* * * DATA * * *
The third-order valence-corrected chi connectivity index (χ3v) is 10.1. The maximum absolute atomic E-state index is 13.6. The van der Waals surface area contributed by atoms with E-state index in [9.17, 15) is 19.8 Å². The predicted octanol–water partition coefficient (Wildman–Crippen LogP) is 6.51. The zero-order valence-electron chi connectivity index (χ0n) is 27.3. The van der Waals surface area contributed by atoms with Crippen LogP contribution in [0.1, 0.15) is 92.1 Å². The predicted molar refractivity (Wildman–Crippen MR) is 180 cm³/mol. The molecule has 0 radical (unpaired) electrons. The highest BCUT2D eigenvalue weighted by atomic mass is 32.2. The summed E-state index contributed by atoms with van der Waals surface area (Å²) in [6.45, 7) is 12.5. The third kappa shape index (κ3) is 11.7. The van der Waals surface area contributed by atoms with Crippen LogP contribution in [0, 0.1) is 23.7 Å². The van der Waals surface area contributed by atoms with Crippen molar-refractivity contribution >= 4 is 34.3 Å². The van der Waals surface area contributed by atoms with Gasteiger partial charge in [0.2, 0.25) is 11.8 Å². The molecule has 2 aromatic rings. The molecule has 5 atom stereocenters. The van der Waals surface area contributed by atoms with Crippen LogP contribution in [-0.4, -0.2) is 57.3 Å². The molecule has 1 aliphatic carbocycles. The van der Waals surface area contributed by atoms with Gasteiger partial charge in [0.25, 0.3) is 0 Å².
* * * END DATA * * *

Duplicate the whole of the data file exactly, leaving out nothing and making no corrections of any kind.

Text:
The third-order valence-corrected chi connectivity index (χ3v) is 10.1. The maximum absolute atomic E-state index is 13.6. The van der Waals surface area contributed by atoms with E-state index in [9.17, 15) is 19.8 Å². The predicted octanol–water partition coefficient (Wildman–Crippen LogP) is 6.51. The zero-order valence-electron chi connectivity index (χ0n) is 27.3. The van der Waals surface area contributed by atoms with Crippen LogP contribution in [0.1, 0.15) is 92.1 Å². The predicted molar refractivity (Wildman–Crippen MR) is 180 cm³/mol. The molecule has 0 radical (unpaired) electrons. The highest BCUT2D eigenvalue weighted by atomic mass is 32.2. The summed E-state index contributed by atoms with van der Waals surface area (Å²) in [6.45, 7) is 12.5. The third kappa shape index (κ3) is 11.7. The van der Waals surface area contributed by atoms with Crippen LogP contribution in [0, 0.1) is 23.7 Å². The van der Waals surface area contributed by atoms with Crippen molar-refractivity contribution >= 4 is 34.3 Å². The van der Waals surface area contributed by atoms with Gasteiger partial charge in [0.2, 0.25) is 11.8 Å². The molecule has 2 aromatic rings. The molecule has 5 atom stereocenters. The van der Waals surface area contributed by atoms with Crippen LogP contribution in [-0.4, -0.2) is 57.3 Å². The molecule has 1 aliphatic carbocycles. The van der Waals surface area contributed by atoms with Gasteiger partial charge in [0.25, 0.3) is 0 Å².